When you enabled Query Store, you cannot always depend on the defaults. It is very important to know what each of the setting means and why it is important to set it right based on your workload.

DATA_FLUSH_INTERVAL_SECONDS (type: bigint) determines how often the data that has been collected in the memory is flushed out to the disk and stored on the primary data file of the database and this is depended on the interval we chose. By default, the interval is 15 minutes.

CLEANUP_POLICY determines how long you want the Query Store to save the data. The default is 30 days (STALE_QUERY_THRESHOLD_DAYS) which can be changed as per your needs.

MAX_STORAGE_SIZE_MB (bigint) determines the amount of space the Query Store can use. By default, it is 100MB for SQL Server 2016/2017. For SQL Server 2019, the default size is 1GB. Remember that, the size of the max storage size is checked when ever the data is flushed to disk based on the interval settings. If the size is full meanwhile, the query store will to be changed to read-only mode. If you chose the SIZE_BASED_CLEANUP_MODE is set then the cleanup mechanism is triggered automatically. Once the cleanup is completed, the Query Store will be change back to read-write (Source: Microsoft Docs)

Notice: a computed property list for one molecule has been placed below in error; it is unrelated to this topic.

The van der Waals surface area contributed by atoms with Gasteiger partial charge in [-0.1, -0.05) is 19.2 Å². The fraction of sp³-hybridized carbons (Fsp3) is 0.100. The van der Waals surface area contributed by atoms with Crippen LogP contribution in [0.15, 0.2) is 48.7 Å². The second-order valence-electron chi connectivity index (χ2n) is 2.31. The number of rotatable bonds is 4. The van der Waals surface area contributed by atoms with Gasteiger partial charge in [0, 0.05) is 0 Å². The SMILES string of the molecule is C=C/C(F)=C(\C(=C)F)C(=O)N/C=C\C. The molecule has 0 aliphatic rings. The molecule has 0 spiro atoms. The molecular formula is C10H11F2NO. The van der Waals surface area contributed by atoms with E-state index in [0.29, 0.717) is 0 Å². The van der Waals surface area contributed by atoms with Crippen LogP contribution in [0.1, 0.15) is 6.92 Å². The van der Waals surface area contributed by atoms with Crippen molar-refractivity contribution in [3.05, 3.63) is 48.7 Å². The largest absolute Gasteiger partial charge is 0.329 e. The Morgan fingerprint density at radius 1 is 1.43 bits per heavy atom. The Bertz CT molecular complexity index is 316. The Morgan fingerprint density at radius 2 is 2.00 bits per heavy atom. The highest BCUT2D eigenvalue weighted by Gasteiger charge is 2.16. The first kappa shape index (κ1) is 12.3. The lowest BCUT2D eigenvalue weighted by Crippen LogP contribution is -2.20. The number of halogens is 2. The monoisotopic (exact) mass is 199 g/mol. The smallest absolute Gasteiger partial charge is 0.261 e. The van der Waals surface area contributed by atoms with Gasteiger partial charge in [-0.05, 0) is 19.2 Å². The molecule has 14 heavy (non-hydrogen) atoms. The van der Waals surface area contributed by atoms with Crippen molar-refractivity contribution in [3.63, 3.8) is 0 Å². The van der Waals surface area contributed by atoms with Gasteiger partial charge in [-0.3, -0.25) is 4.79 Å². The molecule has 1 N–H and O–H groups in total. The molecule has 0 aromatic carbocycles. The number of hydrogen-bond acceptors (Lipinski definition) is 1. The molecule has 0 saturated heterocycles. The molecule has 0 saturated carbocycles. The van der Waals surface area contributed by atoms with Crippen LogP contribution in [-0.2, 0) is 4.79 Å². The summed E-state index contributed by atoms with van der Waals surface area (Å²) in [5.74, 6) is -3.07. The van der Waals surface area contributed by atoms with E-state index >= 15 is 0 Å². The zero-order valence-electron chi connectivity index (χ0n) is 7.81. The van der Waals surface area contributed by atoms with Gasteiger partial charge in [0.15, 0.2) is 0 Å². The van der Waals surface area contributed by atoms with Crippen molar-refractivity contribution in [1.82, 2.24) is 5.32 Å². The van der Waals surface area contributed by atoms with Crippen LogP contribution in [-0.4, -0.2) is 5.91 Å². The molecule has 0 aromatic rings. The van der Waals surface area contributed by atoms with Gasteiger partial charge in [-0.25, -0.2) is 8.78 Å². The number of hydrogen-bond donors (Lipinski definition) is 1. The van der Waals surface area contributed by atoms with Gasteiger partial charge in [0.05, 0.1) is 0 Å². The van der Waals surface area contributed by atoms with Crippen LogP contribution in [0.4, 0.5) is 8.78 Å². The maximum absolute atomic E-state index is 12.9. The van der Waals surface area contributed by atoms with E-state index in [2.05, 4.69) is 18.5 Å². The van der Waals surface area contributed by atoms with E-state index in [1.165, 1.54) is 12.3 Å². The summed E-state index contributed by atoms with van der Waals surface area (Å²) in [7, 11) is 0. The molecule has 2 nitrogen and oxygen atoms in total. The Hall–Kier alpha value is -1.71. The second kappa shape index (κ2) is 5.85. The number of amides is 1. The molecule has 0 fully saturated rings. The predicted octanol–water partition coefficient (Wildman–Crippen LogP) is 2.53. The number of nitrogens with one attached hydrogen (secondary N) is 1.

INTERVAL_LENGTH_MINUTES is the interval where the runtime statistics are aggregated. If we capture the runtime stats for every query individually, that will fill up the Query store size pretty quickly. For that reason, the aggregate information is collected. For example, if you have a query being run 100 times in the interval of 15 minutes, there is only one entry and one row allocated for this query with the aggregated information between that interval. Lets say the interval number is 1. The next interval number 2 starts after 15minutes. For that interval number 2, if the same query runs again, it will get a single row entry no matter how many times it executes during that interval number 2.